My current peregrinations, made possible by a kind donation from one of my community members of massive frequent flyer miles, entailed a generally unwanted day and a half transit in Seoul. This stop, however, turned into a pleasure on so many levels. Not least of these was the delight in meeting a long-time blog reader in the flesh – Christian and his lovely wife Hyun Hee, who cleared their schedule for me and were marvelous hosts.
Prior to my arrival Thursday night, Christian’s instructions were to “look for the other bald guy.” I did, and there was no mistake. Like looking in a slightly distorted mirror, him having Castillian features and all.
From Incheon Airport on in, most everything in Seoul is immaculate and neat and well-organized. Comforting, but a little gray, a little dull, even in its sometimes flashy hypermodernity. For some time, though, I’ve been very attracted to Korea’s traditional culture, who knows why. I was hoping to check out a little of that, a little of the local Buddhist scene, and a little birdlife. In just 24 hours, we managed to accomplish all of that.
I knew I was in the right place when Christian greeted me with strong espresso upon awakening and we got off to a leisurely start. As we were heading out, Christian and Hyun Hee scrutinized the sheer volume of Mooj and Nita fur that clung tenaciously to my polarfleece jacket. Deciding, as my mother would say, that I was “unpresentable,” I was marched back up to the 19th floor to be liberally rolled with reversed packing tape until I looked a little less like I was in deep molt, and no longer a public embarrassment to my order.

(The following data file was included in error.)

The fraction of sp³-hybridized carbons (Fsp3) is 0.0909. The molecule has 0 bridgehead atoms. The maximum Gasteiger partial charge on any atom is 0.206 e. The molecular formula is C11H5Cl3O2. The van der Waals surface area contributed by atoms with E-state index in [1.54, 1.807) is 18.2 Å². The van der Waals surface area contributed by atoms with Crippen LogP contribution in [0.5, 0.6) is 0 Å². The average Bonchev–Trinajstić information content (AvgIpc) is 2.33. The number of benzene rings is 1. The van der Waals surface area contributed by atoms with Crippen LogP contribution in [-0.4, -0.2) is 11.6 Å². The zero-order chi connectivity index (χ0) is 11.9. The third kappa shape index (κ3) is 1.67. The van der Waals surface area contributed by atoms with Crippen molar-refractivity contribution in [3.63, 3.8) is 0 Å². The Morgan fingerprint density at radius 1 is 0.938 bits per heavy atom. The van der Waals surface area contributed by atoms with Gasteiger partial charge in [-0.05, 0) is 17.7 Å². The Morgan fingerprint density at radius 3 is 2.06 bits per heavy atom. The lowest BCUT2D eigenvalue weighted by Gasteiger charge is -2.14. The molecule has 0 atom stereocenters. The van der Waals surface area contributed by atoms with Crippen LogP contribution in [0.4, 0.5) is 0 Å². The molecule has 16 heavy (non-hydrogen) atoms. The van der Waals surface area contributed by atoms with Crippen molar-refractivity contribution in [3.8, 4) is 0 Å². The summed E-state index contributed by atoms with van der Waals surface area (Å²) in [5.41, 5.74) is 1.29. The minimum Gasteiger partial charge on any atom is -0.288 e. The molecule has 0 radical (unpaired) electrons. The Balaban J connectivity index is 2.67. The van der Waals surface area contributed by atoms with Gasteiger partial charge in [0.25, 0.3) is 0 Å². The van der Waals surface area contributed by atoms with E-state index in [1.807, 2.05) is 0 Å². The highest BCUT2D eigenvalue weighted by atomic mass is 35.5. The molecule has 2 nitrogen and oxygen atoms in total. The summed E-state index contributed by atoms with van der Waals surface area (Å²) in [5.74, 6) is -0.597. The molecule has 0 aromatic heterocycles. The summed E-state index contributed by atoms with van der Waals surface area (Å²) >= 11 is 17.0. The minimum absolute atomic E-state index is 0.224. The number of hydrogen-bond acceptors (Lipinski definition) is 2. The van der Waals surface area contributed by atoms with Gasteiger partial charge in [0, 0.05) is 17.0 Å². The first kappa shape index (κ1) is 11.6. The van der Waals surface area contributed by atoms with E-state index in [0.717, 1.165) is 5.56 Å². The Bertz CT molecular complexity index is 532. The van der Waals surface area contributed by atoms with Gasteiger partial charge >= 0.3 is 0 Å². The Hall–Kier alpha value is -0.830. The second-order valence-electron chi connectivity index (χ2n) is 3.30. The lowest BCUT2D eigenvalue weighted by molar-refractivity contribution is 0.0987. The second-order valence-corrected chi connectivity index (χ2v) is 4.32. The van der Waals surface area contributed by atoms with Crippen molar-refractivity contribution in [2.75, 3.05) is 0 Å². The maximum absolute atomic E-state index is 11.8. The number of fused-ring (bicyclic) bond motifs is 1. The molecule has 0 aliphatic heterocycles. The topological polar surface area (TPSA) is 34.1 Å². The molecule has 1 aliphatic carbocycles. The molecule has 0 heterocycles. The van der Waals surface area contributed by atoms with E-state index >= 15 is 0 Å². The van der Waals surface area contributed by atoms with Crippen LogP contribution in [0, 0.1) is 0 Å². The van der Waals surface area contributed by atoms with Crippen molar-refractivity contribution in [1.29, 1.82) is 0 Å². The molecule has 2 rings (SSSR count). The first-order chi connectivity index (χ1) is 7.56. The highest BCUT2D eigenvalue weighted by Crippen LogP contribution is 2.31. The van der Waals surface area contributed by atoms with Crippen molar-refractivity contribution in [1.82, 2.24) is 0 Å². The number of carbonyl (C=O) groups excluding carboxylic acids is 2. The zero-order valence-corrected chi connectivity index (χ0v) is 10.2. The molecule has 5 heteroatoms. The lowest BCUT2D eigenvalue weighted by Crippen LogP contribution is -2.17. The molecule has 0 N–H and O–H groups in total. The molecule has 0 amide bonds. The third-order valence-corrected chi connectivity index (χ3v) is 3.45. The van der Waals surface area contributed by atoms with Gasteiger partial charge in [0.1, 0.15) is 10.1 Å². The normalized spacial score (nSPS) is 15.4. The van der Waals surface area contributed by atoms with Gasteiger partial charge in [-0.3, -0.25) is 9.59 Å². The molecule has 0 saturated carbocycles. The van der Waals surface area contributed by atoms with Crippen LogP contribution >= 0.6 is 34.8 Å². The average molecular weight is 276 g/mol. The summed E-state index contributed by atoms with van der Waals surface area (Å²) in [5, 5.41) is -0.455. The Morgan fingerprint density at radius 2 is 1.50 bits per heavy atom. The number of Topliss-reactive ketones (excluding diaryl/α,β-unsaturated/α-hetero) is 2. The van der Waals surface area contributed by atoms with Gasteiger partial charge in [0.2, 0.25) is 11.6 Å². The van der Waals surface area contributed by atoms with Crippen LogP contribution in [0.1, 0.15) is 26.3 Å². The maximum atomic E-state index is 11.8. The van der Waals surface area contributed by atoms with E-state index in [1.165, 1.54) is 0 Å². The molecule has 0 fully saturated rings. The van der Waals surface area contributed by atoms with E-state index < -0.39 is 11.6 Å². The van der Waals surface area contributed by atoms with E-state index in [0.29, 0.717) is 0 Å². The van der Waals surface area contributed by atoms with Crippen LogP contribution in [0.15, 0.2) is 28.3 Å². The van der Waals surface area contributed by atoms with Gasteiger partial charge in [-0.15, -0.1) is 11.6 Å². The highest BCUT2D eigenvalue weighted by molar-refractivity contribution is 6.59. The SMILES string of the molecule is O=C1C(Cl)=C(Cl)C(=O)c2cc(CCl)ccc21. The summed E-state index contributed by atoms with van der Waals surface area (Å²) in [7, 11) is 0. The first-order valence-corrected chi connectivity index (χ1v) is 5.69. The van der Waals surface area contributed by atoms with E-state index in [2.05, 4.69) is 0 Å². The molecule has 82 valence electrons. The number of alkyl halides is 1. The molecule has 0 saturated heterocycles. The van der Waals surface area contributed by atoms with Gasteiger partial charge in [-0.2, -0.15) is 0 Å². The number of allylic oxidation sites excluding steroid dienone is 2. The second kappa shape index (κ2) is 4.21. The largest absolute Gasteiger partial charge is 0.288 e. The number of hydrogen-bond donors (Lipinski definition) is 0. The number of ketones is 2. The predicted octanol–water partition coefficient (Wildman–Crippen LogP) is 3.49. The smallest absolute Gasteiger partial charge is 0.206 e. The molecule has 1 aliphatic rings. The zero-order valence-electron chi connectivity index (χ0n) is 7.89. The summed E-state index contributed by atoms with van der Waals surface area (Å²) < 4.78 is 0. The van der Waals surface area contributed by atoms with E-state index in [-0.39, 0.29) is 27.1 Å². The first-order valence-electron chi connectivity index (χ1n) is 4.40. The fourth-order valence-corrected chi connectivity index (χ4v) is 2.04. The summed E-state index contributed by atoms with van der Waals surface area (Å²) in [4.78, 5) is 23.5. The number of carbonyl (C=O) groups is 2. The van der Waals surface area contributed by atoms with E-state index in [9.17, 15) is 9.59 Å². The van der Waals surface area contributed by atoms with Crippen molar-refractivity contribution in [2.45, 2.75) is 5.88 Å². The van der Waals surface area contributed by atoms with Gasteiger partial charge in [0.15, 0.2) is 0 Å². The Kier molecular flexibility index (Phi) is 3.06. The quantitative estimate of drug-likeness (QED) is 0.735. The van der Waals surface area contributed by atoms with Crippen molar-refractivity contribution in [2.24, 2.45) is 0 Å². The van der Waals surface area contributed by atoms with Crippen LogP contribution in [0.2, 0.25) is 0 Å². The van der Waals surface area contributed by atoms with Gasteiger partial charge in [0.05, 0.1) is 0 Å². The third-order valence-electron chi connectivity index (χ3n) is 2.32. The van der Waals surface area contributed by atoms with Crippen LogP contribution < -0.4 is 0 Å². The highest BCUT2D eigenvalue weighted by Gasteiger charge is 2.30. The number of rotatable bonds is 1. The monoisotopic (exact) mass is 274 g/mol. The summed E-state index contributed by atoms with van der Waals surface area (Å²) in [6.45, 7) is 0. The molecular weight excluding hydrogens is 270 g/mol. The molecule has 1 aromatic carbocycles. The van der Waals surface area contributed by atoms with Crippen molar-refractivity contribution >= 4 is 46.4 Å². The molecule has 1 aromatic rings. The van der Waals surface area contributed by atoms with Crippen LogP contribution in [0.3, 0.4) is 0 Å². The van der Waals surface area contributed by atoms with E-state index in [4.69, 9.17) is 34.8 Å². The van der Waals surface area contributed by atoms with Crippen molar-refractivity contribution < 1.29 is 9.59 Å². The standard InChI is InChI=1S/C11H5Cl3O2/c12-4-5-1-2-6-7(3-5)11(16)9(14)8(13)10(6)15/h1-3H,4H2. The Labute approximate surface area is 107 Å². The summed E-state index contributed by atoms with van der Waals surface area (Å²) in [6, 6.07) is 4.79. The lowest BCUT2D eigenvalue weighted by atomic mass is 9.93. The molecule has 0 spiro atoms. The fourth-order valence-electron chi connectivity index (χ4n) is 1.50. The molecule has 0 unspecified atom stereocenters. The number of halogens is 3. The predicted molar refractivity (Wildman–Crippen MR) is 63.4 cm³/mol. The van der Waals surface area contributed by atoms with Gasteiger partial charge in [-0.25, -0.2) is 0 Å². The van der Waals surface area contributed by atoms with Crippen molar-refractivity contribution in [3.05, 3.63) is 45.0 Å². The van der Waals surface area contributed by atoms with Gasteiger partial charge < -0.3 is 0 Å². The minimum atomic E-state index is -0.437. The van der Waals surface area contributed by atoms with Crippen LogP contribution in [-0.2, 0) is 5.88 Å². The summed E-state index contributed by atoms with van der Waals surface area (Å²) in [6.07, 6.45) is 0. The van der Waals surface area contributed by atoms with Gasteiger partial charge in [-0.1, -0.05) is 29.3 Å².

First stop was the elegant Gyeongbokgung palace museum. Originally completed in 1395, this immense complex served as the centerpiece of Korea’s Joseon Dynasty. Ever the models of imperial restraint, the Japanese demolished most of the buildings twice in the intervening centuries. This time the restoration work, begun in 1990, is being lovingly done in the interest of cultural preservation. Korea’s administrative duties are now carried on elsewhere, of course.
Tramping around through a welcome drizzle (I hadn’t seen rain since maybe July), I confess my attention perked up significantly as we entered the refined arboreal gardens toward the rear of the spread. Why? Because there were birds in the trees, of course. Korean ones. That maybe I hadn’t seen before. But had Konchog thought to bring along the binoculars he’d hauled from Mongolia? Of course not. And could any details of the birds encountered be made out against a pewter sky by the naked eye? Of course not. I had to content myself with this charming crane rendered on a wall of the royal library:
My birding luck improved among the outdoor displays of the National Folk Museum as Rufous Turtle-doves placidly pecked among the tilled rows of traditional crops. They provided a second delight. The first were these wonderful totems. I thought, “It would be awfully hard not to like a people that fashioned images like these.”
We passed these on the way out, having just enjoyed a special exhibit on “Sounds of Korea” (one wall featured old photographs of traditional Korean activities mounted in such a way that if you tapped on one, the sound of that activity played from the top of the wall somewhere. I had to squint closely at one photo to make sure I was seeing what I was seeing, but yes, it was of a man lying face down on a wooden bench, relieved of his britches, and about to be paddled for some public offense by an implement that looked like it could remove several pizzas from an oven at once. Did I tap it? Are you kidding me? Who could resist the temptation to fill a staid museum with the sounds of successive thwacks and yowls? Certainly not me, though after I did, I glared sternly at Christian in the hopes of shifting the blame.) The permanent collections of that excellent museum will have to wait for another day as our energy had flagged and lunch beckoned.